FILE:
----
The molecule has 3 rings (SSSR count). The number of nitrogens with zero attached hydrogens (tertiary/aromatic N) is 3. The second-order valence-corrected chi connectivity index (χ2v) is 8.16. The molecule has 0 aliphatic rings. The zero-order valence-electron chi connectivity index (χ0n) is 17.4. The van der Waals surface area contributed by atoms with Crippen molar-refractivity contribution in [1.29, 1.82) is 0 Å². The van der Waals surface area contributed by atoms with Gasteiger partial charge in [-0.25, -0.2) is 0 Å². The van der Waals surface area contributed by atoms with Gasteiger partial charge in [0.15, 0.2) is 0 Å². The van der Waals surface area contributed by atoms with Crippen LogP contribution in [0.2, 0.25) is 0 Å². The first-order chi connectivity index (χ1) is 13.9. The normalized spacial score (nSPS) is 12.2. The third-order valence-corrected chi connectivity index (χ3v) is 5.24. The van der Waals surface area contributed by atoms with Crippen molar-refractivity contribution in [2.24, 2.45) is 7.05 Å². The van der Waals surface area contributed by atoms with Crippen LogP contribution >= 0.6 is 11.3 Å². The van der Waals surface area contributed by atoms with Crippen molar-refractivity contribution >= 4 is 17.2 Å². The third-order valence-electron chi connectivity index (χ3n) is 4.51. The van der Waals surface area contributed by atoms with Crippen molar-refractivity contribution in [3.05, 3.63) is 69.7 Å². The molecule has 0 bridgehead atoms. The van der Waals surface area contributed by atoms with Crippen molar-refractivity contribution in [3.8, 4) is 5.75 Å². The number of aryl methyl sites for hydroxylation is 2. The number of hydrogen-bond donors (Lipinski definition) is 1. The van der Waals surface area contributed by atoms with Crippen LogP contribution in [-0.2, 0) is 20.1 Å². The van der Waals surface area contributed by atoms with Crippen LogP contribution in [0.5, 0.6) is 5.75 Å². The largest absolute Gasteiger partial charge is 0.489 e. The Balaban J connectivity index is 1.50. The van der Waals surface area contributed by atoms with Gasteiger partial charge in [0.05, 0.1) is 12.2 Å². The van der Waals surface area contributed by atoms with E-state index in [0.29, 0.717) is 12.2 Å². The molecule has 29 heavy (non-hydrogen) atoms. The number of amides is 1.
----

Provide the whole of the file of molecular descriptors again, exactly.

The molecule has 3 rings (SSSR count). The number of nitrogens with zero attached hydrogens (tertiary/aromatic N) is 3. The second-order valence-corrected chi connectivity index (χ2v) is 8.16. The molecule has 0 aliphatic rings. The zero-order valence-electron chi connectivity index (χ0n) is 17.4. The van der Waals surface area contributed by atoms with Crippen molar-refractivity contribution in [1.29, 1.82) is 0 Å². The van der Waals surface area contributed by atoms with Gasteiger partial charge in [-0.25, -0.2) is 0 Å². The van der Waals surface area contributed by atoms with Gasteiger partial charge in [0.15, 0.2) is 0 Å². The van der Waals surface area contributed by atoms with Crippen LogP contribution in [0.2, 0.25) is 0 Å². The first-order chi connectivity index (χ1) is 13.9. The normalized spacial score (nSPS) is 12.2. The third-order valence-corrected chi connectivity index (χ3v) is 5.24. The van der Waals surface area contributed by atoms with Crippen molar-refractivity contribution in [2.24, 2.45) is 7.05 Å². The van der Waals surface area contributed by atoms with Crippen LogP contribution >= 0.6 is 11.3 Å². The van der Waals surface area contributed by atoms with Crippen molar-refractivity contribution >= 4 is 17.2 Å². The third-order valence-electron chi connectivity index (χ3n) is 4.51. The van der Waals surface area contributed by atoms with Crippen molar-refractivity contribution in [3.05, 3.63) is 69.7 Å². The molecule has 0 bridgehead atoms. The van der Waals surface area contributed by atoms with Crippen molar-refractivity contribution in [3.8, 4) is 5.75 Å². The number of aryl methyl sites for hydroxylation is 2. The number of hydrogen-bond donors (Lipinski definition) is 1. The van der Waals surface area contributed by atoms with Crippen LogP contribution in [-0.2, 0) is 20.1 Å². The van der Waals surface area contributed by atoms with Crippen LogP contribution in [0.5, 0.6) is 5.75 Å². The largest absolute Gasteiger partial charge is 0.489 e. The Balaban J connectivity index is 1.50. The van der Waals surface area contributed by atoms with Gasteiger partial charge in [0.05, 0.1) is 12.2 Å². The van der Waals surface area contributed by atoms with E-state index in [0.29, 0.717) is 12.2 Å². The molecule has 29 heavy (non-hydrogen) atoms. The number of amides is 1.